Walking alongside people

My name is Thandiswa Blie. I work for an organisation in the Western Cape called Mamelani, where I am a health facilitator on the Wellness Programme, sharing knowledge with people about their health. I focus on nutrition, chronic illness and HIV and AIDS.

Mamelani came into being around 2003. I have been there from the start, although my journey to Mamelani began a while before that when I worked as a volunteer carer at a drop-in centre for children who were living on the streets (this centre is now a partner of Mamelani). During that time – and perhaps also because there was so much stigma and stereotyping about “street kids” – I got so attached to these young boys. I noticed that there was some kind of racial divide between the boys (who were between the ages of 7 and 16 years), and I made it my mission to bridge those divisions. I was supposed to be there as a volunteer for only three months, but the organisation decided to keep me on as an employee.

I used to have many conversations with another volunteer at the drop-in centre (who is now in the leadership of Mamelani). We found ourselves talking a lot about HIV and AIDS, and I had that feeling in me that I needed to do something about HIV. Two stories in the media touched me particularly at that time. One was a billboard and television insert about a guy called “Lucky” who was HIV+ and lucky enough to be supported by his parents and family, despite his status. The other story I heard on the radio. It was about a man from my province of the Eastern Cape, who was rejected by his family because he was HIV+. These stories confirmed for me that people in our communities who were dealing with issues of HIV and AIDS needed to be supported, comforted and listened to. My friend and colleague pushed me, asking me: “So what are you going to do about your wish to work on this issue?” I felt that in order to “do something” about HIV, I needed to know more and I went to lots and lots of workshops. I learned so many different things – how to be with and care for someone who is HIV+; the role of ARVs (anti-retroviral medication); how to adhere to medication; what is the best nutrition, etc. With help and support, I got myself through all of these workshops, because I was not working formally at the time.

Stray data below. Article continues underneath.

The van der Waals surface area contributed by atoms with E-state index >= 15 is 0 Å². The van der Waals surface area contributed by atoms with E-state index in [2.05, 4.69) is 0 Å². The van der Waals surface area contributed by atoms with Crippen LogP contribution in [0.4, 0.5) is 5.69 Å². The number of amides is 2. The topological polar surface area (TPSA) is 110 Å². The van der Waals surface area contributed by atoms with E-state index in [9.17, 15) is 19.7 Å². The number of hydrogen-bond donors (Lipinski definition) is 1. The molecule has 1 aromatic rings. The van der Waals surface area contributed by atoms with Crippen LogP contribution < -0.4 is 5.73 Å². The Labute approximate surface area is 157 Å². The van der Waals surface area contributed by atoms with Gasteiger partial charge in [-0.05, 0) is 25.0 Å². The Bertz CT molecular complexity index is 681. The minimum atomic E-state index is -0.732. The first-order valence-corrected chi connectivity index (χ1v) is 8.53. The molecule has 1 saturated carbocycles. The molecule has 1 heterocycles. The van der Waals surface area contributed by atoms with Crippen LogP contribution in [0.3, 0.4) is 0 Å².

I started to write down everything I learnt from my workshops and these notes became the first session in the Mamelani manual. I compiled it myself. It was called: “Understanding HIV/AIDS”. I used to undermine myself, thinking that I am not formally educated and given the context where I come from. I was surprised that this could happen, that I could record my own learning and draw on my own story and experience and contribute to something that helps others learn. It is kind of funny because this is also what Paulo Freire says is important – that we must not downplay the importance of people’s experience or of the power of writing our own stories!

Mamelani gets its name from the Xhosa word “masimamelane” which means “we must listen”. We believe that only through listening to the real needs of communities can real change happen. It was at Training for Transformation that the deep meaning of this concept became clear to me. I attended both the Certificate and Diploma courses. At the Diploma course, the Learning Teaching Teams (where you practise designing and facilitating workshops), played a big role in my learning, because then I had to change the ways I was working and doing workshops. The main shift and learning was not to choose or impose the topic for people, they must choose. You can see the “spark” of a theme that is relevant to people – when for example we ask people to write down a problem and there are a number of people in the room all agreeing that “Yes! This is it, this is the issue, this thing is really happening!”, you see the spark in the energy in the room. TfT gave me the way of letting them choose what problem to focus on and ways of encouraging them to action plan themselves. I think people must work, I must walk alongside, I must not decide for them and I must not try to solve their problems – they must solve their problems. Giving people the space and power to name things and work through things for themselves is important. It also gives me time and space as a facilitator to observe – their emotions, the process, the dynamics, my own stuff.